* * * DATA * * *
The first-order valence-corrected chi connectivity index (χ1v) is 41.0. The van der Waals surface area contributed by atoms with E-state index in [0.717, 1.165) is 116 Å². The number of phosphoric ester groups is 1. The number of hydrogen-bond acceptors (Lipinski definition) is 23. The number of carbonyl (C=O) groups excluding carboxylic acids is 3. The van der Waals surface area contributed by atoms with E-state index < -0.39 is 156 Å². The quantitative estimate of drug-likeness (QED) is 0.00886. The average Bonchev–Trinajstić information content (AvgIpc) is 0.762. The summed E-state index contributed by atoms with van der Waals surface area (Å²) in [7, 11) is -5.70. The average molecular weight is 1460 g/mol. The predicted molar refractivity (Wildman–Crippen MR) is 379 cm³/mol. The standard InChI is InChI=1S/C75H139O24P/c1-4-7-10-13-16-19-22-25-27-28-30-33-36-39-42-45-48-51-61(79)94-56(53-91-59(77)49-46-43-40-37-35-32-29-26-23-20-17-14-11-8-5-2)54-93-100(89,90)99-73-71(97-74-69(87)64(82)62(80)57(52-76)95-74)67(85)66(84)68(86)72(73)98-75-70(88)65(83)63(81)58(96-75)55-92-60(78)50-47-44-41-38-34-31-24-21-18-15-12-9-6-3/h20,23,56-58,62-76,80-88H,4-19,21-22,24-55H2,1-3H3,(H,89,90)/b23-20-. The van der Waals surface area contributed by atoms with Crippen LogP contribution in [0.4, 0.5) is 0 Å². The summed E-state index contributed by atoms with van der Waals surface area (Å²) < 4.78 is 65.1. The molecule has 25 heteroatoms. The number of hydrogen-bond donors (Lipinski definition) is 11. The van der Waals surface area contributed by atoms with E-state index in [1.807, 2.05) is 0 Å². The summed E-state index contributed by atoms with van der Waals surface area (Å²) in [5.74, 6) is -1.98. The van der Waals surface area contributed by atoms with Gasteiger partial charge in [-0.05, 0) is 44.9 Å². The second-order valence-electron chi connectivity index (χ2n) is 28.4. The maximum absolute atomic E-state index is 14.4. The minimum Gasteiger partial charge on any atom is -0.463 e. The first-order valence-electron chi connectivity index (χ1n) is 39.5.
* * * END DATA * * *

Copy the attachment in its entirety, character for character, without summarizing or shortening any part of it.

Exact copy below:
The first-order valence-corrected chi connectivity index (χ1v) is 41.0. The van der Waals surface area contributed by atoms with E-state index in [0.717, 1.165) is 116 Å². The number of phosphoric ester groups is 1. The number of hydrogen-bond acceptors (Lipinski definition) is 23. The number of carbonyl (C=O) groups excluding carboxylic acids is 3. The van der Waals surface area contributed by atoms with E-state index < -0.39 is 156 Å². The quantitative estimate of drug-likeness (QED) is 0.00886. The average Bonchev–Trinajstić information content (AvgIpc) is 0.762. The summed E-state index contributed by atoms with van der Waals surface area (Å²) in [7, 11) is -5.70. The average molecular weight is 1460 g/mol. The predicted molar refractivity (Wildman–Crippen MR) is 379 cm³/mol. The standard InChI is InChI=1S/C75H139O24P/c1-4-7-10-13-16-19-22-25-27-28-30-33-36-39-42-45-48-51-61(79)94-56(53-91-59(77)49-46-43-40-37-35-32-29-26-23-20-17-14-11-8-5-2)54-93-100(89,90)99-73-71(97-74-69(87)64(82)62(80)57(52-76)95-74)67(85)66(84)68(86)72(73)98-75-70(88)65(83)63(81)58(96-75)55-92-60(78)50-47-44-41-38-34-31-24-21-18-15-12-9-6-3/h20,23,56-58,62-76,80-88H,4-19,21-22,24-55H2,1-3H3,(H,89,90)/b23-20-. The van der Waals surface area contributed by atoms with Crippen LogP contribution in [0.4, 0.5) is 0 Å². The summed E-state index contributed by atoms with van der Waals surface area (Å²) < 4.78 is 65.1. The molecule has 25 heteroatoms. The number of hydrogen-bond donors (Lipinski definition) is 11. The van der Waals surface area contributed by atoms with E-state index in [1.807, 2.05) is 0 Å². The summed E-state index contributed by atoms with van der Waals surface area (Å²) in [5.74, 6) is -1.98. The van der Waals surface area contributed by atoms with Gasteiger partial charge in [-0.05, 0) is 44.9 Å². The second-order valence-electron chi connectivity index (χ2n) is 28.4. The maximum absolute atomic E-state index is 14.4. The minimum Gasteiger partial charge on any atom is -0.463 e. The first-order valence-electron chi connectivity index (χ1n) is 39.5.